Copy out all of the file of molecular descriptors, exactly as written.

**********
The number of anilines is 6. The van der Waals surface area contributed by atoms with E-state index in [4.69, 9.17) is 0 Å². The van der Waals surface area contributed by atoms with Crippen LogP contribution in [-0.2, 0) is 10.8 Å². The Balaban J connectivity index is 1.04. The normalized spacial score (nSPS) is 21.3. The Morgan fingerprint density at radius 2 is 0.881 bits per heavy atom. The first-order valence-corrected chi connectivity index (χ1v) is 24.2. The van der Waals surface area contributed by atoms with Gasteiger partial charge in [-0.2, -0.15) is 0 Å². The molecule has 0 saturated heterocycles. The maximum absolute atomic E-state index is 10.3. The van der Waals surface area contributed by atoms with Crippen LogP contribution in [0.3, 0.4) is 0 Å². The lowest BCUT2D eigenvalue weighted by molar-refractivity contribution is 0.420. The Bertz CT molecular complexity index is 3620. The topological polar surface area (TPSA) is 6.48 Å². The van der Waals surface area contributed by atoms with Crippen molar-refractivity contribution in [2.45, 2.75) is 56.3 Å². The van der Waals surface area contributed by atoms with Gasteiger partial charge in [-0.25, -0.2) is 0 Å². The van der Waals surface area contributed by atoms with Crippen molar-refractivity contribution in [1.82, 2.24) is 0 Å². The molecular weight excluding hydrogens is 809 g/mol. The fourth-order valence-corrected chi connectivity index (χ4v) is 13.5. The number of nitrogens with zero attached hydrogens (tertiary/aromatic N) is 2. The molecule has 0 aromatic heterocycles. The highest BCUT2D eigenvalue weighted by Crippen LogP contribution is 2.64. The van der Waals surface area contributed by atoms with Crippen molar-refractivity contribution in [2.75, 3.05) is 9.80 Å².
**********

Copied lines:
The number of anilines is 6. The van der Waals surface area contributed by atoms with E-state index in [4.69, 9.17) is 0 Å². The van der Waals surface area contributed by atoms with Crippen LogP contribution in [-0.2, 0) is 10.8 Å². The Balaban J connectivity index is 1.04. The normalized spacial score (nSPS) is 21.3. The Morgan fingerprint density at radius 2 is 0.881 bits per heavy atom. The first-order valence-corrected chi connectivity index (χ1v) is 24.2. The van der Waals surface area contributed by atoms with Gasteiger partial charge in [-0.2, -0.15) is 0 Å². The molecule has 0 saturated heterocycles. The maximum absolute atomic E-state index is 10.3. The van der Waals surface area contributed by atoms with Crippen LogP contribution in [0.3, 0.4) is 0 Å². The lowest BCUT2D eigenvalue weighted by molar-refractivity contribution is 0.420. The Bertz CT molecular complexity index is 3620. The topological polar surface area (TPSA) is 6.48 Å². The van der Waals surface area contributed by atoms with Crippen molar-refractivity contribution in [2.45, 2.75) is 56.3 Å². The van der Waals surface area contributed by atoms with Gasteiger partial charge in [-0.25, -0.2) is 0 Å². The van der Waals surface area contributed by atoms with Crippen molar-refractivity contribution in [1.82, 2.24) is 0 Å². The molecular weight excluding hydrogens is 809 g/mol. The fourth-order valence-corrected chi connectivity index (χ4v) is 13.5. The number of nitrogens with zero attached hydrogens (tertiary/aromatic N) is 2. The molecule has 0 aromatic heterocycles. The highest BCUT2D eigenvalue weighted by Crippen LogP contribution is 2.64. The van der Waals surface area contributed by atoms with Crippen molar-refractivity contribution in [2.75, 3.05) is 9.80 Å².